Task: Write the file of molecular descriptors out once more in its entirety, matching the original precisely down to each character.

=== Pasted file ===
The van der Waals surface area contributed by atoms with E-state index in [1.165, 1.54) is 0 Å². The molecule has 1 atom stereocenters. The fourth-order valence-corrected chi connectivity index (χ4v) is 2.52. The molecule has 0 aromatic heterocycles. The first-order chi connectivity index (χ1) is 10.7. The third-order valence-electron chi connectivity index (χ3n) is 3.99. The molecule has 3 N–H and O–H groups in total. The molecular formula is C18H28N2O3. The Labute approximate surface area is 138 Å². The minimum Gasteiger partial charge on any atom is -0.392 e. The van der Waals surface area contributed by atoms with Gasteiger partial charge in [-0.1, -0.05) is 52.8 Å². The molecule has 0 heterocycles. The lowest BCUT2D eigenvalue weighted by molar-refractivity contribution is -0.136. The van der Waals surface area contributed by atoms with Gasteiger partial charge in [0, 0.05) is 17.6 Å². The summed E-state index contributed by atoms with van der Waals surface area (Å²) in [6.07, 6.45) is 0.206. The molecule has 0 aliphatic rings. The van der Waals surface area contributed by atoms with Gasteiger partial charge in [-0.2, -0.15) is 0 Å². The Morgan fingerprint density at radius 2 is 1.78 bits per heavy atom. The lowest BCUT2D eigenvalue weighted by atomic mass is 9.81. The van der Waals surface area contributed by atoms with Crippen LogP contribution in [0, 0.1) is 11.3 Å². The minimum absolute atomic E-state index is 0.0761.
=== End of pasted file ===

The van der Waals surface area contributed by atoms with E-state index in [1.165, 1.54) is 0 Å². The molecule has 1 atom stereocenters. The fourth-order valence-corrected chi connectivity index (χ4v) is 2.52. The molecule has 0 aromatic heterocycles. The first-order chi connectivity index (χ1) is 10.7. The third-order valence-electron chi connectivity index (χ3n) is 3.99. The molecule has 3 N–H and O–H groups in total. The molecular formula is C18H28N2O3. The Labute approximate surface area is 138 Å². The minimum Gasteiger partial charge on any atom is -0.392 e. The van der Waals surface area contributed by atoms with Gasteiger partial charge in [-0.1, -0.05) is 52.8 Å². The molecule has 0 heterocycles. The lowest BCUT2D eigenvalue weighted by molar-refractivity contribution is -0.136. The van der Waals surface area contributed by atoms with Gasteiger partial charge in [0, 0.05) is 17.6 Å². The summed E-state index contributed by atoms with van der Waals surface area (Å²) in [6.07, 6.45) is 0.206. The molecule has 0 aliphatic rings. The van der Waals surface area contributed by atoms with Gasteiger partial charge in [-0.2, -0.15) is 0 Å². The Morgan fingerprint density at radius 2 is 1.78 bits per heavy atom. The lowest BCUT2D eigenvalue weighted by atomic mass is 9.81. The van der Waals surface area contributed by atoms with Crippen LogP contribution in [0, 0.1) is 11.3 Å². The minimum absolute atomic E-state index is 0.0761.